Private Sector Employees, Public Sector Strike 6



 

The public sector strike has many ramifications.

 The big news is the intimidation of staff at schools and hospitals, including those in the private sector, the harassment and violence against school children trying to find other ways to study, and the death of patients neglected in or turned away from hospitals.

 

Then there are those in business who are suddenly faced with children out of school needing care. What does a company do when parents indicate that they have to stay at home to look after affected children?


 First and foremost, managers should take the words of Paul Falcone of Time Warner Cable to heart: “Always focus on shifting responsibility for improvement away from your company and to the employee (where it rightfully belongs).” In this case, the responsibility to be at work is the employee’s. No-one should be in any doubt about that.


 There is no difference between having to look after children thrust upon unsuspecting parents as a result of strike action, and children struck down with a sudden illness. If an employee is not at work the company policies regarding non-attendance apply whatever the circumstances. If a company takes responsibility for children locked out of school, what about family members thrown out of hospital?

 

Employees often try to induce a guilt trip on their managers; and managers do the Company a disservice when they succumb to such pressure. “If we don’t do something we’ll have no-one at work and then what?”

 

If, however, we accept that the Company is not responsible, we may then ask if there anything the Company can do to help.

 

The first step would be to ask for the affected employees’ suggestions. What have they investigated, thought might be helpful, discussed among themselves?

 

I know of one large corporate who, during the World Cup, made arrangements with a crèche-cum-day-care centre for special rates for the children of staff. It was dependent on numbers but it was a nice gesture. I haven’t heard of anyone doing anything during the strike. The ambiguity of a strike and the uncertainty from day to day and week to week makes planning difficult. It was possible during the World Cup for enough parents in a particular area to commit to a particular programme for a few weeks; most parents were affected in the same way at the same time. It seems to me that the strike throws up far too many variables.


  

Any ideas or comments?

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About Ian Webster

I have been running my own consultancy (Simply Communicate) for nearly five years – training and consulting in all things people management and development. Prior to that I was 16 years in corporate HR in a unionised environment becoming Training Manager and Human Resources Manager. Before that I was seven years in customer service, and 13 years an ordained minister. I have a Degree in Theology and a post-graduate diploma in Human Resources Management.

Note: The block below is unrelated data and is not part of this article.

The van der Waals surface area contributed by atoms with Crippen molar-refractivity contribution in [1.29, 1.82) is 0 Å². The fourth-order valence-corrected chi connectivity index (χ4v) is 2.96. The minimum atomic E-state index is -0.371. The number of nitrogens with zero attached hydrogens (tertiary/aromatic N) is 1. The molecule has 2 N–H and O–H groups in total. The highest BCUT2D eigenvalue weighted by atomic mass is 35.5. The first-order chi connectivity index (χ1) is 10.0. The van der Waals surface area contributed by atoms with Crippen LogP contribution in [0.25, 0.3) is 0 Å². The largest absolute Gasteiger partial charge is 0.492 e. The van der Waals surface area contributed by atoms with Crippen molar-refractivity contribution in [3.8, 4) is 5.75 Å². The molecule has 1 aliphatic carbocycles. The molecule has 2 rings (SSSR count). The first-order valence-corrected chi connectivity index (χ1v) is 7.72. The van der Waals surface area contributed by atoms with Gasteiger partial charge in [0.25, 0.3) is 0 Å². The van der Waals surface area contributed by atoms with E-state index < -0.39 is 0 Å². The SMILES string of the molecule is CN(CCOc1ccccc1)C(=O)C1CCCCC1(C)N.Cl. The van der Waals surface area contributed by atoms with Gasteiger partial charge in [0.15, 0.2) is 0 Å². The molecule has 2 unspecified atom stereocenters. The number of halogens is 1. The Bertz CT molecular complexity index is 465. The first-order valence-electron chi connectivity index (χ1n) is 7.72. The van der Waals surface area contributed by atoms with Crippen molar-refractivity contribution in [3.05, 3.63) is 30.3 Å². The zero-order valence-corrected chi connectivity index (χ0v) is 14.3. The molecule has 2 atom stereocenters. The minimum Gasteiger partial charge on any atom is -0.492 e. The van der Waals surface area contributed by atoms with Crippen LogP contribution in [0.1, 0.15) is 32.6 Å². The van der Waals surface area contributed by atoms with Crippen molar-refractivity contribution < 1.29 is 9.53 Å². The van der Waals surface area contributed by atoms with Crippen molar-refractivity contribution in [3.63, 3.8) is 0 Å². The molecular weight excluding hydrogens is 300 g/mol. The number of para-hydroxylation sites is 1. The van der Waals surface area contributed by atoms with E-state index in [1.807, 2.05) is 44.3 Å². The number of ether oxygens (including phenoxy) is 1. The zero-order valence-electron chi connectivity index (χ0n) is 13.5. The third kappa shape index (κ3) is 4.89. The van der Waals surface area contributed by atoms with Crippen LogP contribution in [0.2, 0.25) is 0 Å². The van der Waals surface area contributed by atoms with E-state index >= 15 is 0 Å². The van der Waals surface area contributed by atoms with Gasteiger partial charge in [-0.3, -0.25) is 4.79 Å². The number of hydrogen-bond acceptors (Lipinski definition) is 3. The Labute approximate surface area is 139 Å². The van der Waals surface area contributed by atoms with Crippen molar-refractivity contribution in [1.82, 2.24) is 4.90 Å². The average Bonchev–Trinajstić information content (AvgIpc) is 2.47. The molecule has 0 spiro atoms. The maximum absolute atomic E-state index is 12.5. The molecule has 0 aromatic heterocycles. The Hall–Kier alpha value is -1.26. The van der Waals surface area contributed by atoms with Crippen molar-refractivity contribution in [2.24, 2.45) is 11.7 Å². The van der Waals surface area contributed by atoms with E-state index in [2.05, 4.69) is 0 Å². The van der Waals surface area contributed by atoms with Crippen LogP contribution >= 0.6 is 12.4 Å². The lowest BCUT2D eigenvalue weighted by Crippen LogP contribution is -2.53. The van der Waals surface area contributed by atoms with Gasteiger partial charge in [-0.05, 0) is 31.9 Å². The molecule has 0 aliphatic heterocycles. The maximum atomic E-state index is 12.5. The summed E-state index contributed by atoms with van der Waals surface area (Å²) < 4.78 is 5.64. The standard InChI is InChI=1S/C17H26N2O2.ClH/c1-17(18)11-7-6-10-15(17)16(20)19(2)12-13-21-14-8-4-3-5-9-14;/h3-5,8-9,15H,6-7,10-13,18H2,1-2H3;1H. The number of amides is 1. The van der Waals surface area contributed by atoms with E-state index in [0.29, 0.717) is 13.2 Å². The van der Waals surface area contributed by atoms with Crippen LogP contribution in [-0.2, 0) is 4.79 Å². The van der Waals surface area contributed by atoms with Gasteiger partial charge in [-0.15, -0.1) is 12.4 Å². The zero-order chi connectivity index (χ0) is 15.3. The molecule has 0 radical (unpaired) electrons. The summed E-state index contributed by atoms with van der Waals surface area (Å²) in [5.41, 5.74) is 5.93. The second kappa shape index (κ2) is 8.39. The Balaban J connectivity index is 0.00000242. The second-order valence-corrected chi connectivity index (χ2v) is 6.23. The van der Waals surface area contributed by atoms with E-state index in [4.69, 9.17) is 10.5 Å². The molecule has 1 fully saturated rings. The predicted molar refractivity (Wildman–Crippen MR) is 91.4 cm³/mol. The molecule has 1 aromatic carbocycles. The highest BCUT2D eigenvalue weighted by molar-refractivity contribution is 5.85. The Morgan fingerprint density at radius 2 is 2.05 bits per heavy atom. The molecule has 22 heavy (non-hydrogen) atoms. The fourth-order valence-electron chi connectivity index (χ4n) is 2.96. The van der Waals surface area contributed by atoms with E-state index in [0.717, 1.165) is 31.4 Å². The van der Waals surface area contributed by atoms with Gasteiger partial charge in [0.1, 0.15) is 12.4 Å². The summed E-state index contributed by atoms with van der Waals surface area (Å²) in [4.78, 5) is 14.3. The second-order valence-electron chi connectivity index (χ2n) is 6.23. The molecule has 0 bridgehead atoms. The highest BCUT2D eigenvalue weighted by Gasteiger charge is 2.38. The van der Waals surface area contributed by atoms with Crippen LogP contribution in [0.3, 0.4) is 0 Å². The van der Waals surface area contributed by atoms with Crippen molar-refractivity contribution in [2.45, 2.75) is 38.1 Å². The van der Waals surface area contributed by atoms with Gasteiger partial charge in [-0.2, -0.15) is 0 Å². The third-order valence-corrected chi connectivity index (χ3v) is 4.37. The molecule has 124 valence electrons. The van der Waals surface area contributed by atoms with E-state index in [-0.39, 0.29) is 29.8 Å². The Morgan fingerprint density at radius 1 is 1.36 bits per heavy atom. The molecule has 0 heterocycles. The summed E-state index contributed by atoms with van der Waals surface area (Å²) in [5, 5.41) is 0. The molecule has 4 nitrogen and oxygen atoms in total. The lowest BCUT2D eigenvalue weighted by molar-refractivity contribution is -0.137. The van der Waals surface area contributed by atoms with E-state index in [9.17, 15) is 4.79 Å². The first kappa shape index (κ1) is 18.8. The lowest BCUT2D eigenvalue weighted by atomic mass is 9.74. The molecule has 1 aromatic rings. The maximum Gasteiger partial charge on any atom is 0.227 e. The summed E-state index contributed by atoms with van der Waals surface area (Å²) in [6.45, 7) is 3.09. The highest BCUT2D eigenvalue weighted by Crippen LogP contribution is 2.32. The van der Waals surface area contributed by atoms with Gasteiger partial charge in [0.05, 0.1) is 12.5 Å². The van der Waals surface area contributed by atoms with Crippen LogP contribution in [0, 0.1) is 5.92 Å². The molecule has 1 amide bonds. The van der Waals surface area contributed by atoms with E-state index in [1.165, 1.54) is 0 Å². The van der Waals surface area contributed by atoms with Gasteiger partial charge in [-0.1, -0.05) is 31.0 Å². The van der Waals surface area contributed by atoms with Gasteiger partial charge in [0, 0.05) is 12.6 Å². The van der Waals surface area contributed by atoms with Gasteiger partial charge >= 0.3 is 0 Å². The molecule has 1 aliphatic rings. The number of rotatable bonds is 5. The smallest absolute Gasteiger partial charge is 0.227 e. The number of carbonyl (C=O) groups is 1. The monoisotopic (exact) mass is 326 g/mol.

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6 thoughts on “Private Sector Employees, Public Sector Strike

  • Profile photo of Des Squire
    Des Squire

    Personally I shudder to think that the dancing strikers are supposed to be a professional – the rioting )Not picketing) nurses are supposed to be professionals and so on. Yes, they have a case, Yes they have a right to strike but no they do not have a right to endanger life, cause damage and in this case kill or be the cause of the death of others. Personally I can no longer support their cause, I can no longer accept they have a valid case. Striking nurses, teachers etc should go back to work an apologise to the nation for the bad international publicity, the unacceptatbel behaviour, the damage to property and the loss of life.
    I would urge any member of the public who suffers material damage or loss of a loved one during the strike and attributible to the strike action to organise “class action” against the union concerned – sue them, bankrupt them and force their dissolution. How can we be proudly South African under circumstances such as we are currently experiencing – I am perspnally disgusted.

  • Profile photo of Ian Webster
    Ian Webster Post author

    A delightful twist here in Pmb.
    The strikers picketing outside Greys Hospital (and, as instructed by their unions, “closing it down”) were apparently struck by rubber bullets.
    Where did they go? They raced inside to the emergency unit of course!
    The tragedy is that they probably have absolutely no sense of the irony of it.

  • Profile photo of Moegsien Harris
    Moegsien Harris

    Labour and Government need to find an acceptable methon when disputes arise as the suffering children have far greater rights of protection from both of these parties. It is unacceptable that the government and labour did to consider a contingency plan in order to protect the rights of the learners and our children. It is an absolute disgrace and I oppose the position taken by both parties who showed a lack of understanding the very dynamics that you are referring to.